Great deal on a great knife, don’t let the 10" intimidate you.
I have the 8". Can’t imagine needing the 10"
Need? No. Want? Yes. I’m so used to it that I would be annoyed losing 2" at this point, and the blade is just such a wonderful compromise between thickness and lightness, it’s a delight. Either way, you do you, I’m a pretty biggish guy and I find the 10" to be perfect. I have a 6" Wusthoff and it feels as heavy in the hand, and man I appreciate those extra inches, cue JMJ.
If I can’t entice with that deal, let me throw out another, this thing is fantasic. Less than a sawbuck, massive ceramic sharpening rod, I just put a razor edge back on my current Victorinox with it today:
Eight bucks, whaddayawant?
Edit: I went back through this entire thread, and have some funny observations. First that I started and ended (not that I intend to end here) with recommending that big ceramic stick for a quick and dirty touch up tool, it is still serving perfectly and brings my knives to razor. (They’re so cheap because they are offcuts from the power industry where ceramic rods are a thing.)
The second was that @Skipper figured out so much before I did, kudos to him. That Ken Onion Worksharp system is just incredible.
The last is just how much my impression of what sharp is has changed. It used to be shaving arm hairs, now it’s become dropping through a lime with no effort. One is fiddly, the other is super practical. Also I think I’ve learned to really appreciate the burr and understand how to use it as a guide.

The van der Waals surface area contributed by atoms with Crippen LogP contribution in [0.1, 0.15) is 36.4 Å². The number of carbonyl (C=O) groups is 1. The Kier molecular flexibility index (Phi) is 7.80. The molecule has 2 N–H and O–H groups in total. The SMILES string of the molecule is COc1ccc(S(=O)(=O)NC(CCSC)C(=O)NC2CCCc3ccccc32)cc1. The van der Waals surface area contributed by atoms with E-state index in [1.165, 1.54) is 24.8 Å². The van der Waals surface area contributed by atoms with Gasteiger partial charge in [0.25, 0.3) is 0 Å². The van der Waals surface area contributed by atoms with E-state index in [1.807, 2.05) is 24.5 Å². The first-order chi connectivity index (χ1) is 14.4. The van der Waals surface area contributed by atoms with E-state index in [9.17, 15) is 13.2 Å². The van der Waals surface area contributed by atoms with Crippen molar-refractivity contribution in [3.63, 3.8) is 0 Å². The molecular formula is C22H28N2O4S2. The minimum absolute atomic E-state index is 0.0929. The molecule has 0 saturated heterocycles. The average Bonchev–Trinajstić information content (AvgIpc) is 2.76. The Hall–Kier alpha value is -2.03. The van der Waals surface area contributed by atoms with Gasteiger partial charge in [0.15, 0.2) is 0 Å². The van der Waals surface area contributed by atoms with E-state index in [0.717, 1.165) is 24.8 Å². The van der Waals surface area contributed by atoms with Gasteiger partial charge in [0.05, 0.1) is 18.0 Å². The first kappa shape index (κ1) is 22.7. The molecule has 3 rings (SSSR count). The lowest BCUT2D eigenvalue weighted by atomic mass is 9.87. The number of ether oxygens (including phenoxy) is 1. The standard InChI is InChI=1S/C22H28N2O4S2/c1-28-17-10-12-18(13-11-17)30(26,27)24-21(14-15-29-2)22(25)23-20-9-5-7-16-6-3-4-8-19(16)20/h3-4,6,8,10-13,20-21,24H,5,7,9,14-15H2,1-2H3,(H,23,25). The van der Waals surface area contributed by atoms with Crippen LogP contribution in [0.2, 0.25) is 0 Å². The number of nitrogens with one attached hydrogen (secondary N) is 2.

I would love to take the credit but my boss had the original (just before the Ken Onion edition) and sang its praises to me. I followed suit. I went from a combination of stones, diamond plates and a fixed angle sharpener to just the belt system and I haven’t looked back. I could certainly got a glossy sharp look from some of my previous stuff but to do so takes a lot of time and effort not to mess things up. Instead I can sharpen most of the knives in my kitchen in 30 min.
I agree with you, I don’t chase super sharp for these kitchen knives anymore, rather, operationally sharp works perfectly, and I can top them all up in a month or two.
My test is being able to slice thin slices of tomatoes, because that’s the most delicate task I perform. Just a bit of top off seems to do the job. Last couple of times I sharpened I didn’t even change the belt, it was one of the finer ones (I don’t know the grade because I bought generic belts).
That’s about what my touch ups take. 2 belts total. We have 2-3 heavy use knives and I’ll use 3 belts on them sometimes but 2 on the rest. And I line the knives up and go down the line for the less fine belt, then again down the line on the fine belt.
The only work really are the knives with tall blades. I end up putting blue painters tape on them to keep the grit on the Worksharp blade guides from leaving a mark on them.